Raphael was one of the greatest and most influential of all painters, a superstar even in his own lifetime, who remains a byword for classic perfection.
Through her lecture we will learn about the opening of trade routes across Eurasia by land and sea.
Cleopatra, the woman for whom Antony is imagined to have given up the chance to rule the Roman world
a Study Day with two talks on Buckingham in the morning, and one on 17th century gardens in the afternoon.
a brief story of wine
A full analysis of Hitchcock's masterful technique and influences will be the central focus of this Lecture. To be held in Mylor Theatre, Truro College
Mughal architecture fused elements from Islamic, Persian, Turkish and Indian architectural traditions, and gave rise to some of the most beautiful and iconic buildings in the world.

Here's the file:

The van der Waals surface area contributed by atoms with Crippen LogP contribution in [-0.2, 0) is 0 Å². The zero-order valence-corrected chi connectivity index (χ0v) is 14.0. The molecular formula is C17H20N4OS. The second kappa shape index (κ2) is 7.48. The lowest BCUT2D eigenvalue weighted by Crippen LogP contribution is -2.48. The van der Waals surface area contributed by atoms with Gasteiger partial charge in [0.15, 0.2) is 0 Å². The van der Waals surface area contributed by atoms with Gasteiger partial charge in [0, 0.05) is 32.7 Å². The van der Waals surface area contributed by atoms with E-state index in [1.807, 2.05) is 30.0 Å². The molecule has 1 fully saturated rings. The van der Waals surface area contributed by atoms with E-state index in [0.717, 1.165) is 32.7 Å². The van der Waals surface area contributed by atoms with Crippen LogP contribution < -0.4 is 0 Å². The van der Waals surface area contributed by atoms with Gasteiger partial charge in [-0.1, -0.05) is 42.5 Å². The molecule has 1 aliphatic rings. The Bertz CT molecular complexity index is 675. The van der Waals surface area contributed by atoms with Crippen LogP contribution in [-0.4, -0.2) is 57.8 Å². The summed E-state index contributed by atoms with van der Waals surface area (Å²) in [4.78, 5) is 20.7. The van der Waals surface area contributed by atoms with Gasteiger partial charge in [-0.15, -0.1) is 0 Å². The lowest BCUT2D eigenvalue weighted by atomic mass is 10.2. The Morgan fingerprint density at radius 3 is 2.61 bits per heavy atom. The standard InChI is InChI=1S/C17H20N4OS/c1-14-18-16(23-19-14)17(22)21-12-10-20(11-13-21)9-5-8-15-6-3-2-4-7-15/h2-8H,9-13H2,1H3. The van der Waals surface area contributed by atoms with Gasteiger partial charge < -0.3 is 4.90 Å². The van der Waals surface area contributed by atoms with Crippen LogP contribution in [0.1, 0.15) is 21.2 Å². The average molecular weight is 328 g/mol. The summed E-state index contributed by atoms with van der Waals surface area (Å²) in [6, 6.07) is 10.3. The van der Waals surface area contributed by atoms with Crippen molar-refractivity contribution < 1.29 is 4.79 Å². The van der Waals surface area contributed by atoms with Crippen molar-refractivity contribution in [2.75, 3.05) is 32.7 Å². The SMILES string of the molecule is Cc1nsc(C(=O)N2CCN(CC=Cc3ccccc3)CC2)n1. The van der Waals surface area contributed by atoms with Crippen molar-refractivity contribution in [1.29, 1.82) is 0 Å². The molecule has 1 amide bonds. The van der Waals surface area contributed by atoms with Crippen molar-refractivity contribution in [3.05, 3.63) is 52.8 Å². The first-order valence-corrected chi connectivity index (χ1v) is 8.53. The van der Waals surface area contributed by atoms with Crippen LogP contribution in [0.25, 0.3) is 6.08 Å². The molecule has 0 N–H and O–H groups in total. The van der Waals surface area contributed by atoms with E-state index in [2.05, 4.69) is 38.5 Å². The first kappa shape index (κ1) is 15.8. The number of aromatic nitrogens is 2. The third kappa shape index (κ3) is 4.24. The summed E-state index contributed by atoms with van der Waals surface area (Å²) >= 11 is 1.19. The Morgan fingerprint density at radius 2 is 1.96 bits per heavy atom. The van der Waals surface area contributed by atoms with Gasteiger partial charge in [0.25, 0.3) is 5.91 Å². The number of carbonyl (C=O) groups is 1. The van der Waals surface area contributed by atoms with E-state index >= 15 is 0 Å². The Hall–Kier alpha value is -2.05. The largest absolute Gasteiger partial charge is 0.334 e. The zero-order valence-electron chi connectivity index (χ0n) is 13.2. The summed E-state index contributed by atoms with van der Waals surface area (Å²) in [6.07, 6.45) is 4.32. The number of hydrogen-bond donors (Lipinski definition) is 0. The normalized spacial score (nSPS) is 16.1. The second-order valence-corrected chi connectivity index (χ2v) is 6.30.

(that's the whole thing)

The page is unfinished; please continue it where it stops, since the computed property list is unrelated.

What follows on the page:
At the turn of the last century Vienna was the capital of a vast empire and in this lecture Gavin Plumley asks how and why it became such a cultural hotbed, producing many remarkable figures including Klimt, Schiele, Kokoschka, Freud, Mahler and Wittgenstein.
In this series of three talks, Gavin will look at the Czech lands, Slovenia and Hungary through the prism of their capital cities. He illustrates how each city has expressed and built its national identity through art, music and architecture.
In this lecture Steve Kershaw will explore the aesthetics, the back-story and the heated debates surrounding these fascinating and controversial works of ancient Greek art.
Julia Musgrave follows the dramatic incidents of Caravaggio’s life and looks at why and how his work became so influential both during his own lifetime and later.
When social historian Tessa Boase told the Royal Society for the Protection of Birds she wanted to write their early story, they refused to let her visit their archives. To a former investigative journalist, this was a challenge she could not resist . . .